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This is what I found on-line about the tree trolls of Okinawa:

Mischievous by nature, kijimuna are known to play tricks on humans; one of the most common involves laying on the chest of human during sleep, making them immobile and unable to breathe (kanashibari; sleep demons associated with sleep paralysis are common among Japanese yōkai). Kijimuna, much like other yōkai, are often associated with mysterious fires and have been seen covered in ghostly flames running along beaches or riverbanks. If one were to wake up and discover a paper lantern missing, it’s quite possible a kijimuna hijacked it in the middle of the night and ran off. Kijimuna hate octopus above all else. So keeping an octopus around is the best way to ward off any potential attacks or hijinks from a bored kijimuna on the prowl. 

 

Despite such devious tricks, kijimuna are generally good at heart and also known to befriend humans. Such friendships, however, are relatively short-lived due to the puckish and jealous nature of kijimuna. Known to be excellent fishermen, if a kijimuna really likes a human they’ll give fishing tips and perhaps even offer the bodies of the fish they’ve caught—after eating out the fish’s eyeballs, of course. Yet, if a human doesn’t offer gratitude and gifts in exchange for a kijimuna’s kindness, the kijimuna will soon lash out, behaving in a childish manner and bring the friendship to an abrupt end.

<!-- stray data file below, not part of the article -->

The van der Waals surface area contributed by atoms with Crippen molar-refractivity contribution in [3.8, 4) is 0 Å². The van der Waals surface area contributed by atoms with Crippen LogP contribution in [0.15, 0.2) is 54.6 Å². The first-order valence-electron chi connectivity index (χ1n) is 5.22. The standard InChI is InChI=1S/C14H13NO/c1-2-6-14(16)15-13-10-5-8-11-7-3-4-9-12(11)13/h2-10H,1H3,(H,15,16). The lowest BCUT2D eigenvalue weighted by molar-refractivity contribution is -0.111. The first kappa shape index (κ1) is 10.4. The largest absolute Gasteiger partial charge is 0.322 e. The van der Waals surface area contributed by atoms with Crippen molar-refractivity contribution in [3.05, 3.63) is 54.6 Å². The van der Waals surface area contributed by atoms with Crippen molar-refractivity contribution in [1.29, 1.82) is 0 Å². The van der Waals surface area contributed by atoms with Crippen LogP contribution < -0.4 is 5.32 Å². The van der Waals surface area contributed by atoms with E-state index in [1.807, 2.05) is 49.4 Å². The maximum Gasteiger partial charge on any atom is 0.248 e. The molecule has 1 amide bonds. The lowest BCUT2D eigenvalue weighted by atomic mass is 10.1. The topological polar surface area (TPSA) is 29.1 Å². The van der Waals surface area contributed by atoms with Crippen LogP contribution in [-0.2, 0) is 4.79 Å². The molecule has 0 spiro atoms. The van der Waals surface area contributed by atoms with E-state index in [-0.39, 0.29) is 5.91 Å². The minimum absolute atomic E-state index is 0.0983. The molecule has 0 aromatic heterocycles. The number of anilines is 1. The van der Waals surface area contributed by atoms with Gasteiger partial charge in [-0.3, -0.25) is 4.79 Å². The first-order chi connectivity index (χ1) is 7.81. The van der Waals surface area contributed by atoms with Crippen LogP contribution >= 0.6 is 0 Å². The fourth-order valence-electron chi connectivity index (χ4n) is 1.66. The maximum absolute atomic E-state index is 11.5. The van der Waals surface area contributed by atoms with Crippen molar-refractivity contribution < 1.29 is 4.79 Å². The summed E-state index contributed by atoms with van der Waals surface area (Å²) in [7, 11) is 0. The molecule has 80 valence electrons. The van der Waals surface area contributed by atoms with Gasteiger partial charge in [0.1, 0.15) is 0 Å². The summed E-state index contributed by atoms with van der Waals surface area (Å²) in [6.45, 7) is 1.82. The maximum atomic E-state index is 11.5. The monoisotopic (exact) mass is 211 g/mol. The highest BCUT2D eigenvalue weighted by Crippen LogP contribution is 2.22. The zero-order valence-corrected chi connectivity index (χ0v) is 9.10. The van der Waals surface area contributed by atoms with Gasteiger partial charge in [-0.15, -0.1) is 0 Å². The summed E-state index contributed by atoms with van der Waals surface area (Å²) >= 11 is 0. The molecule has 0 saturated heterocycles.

Like many of the numerous yōkai in Japanese folklore, kijimuna are an essential part of the Okinawan lifestyle. Tales of kijimuna have been passed on from generation to generation for centuries. Nearly every Okinawan young and old can happily rattle off a kijimuna folktale from memory. Images of kijimuna can be found all over the island (check, I have a whole bunch of photos of them now) and have even invaded popular culture in the form of anime and manga characters. So they next time you come across a hyperactive, orange-haired fairy with with an oversized head and hands, you’ll know it’s a kijimuna.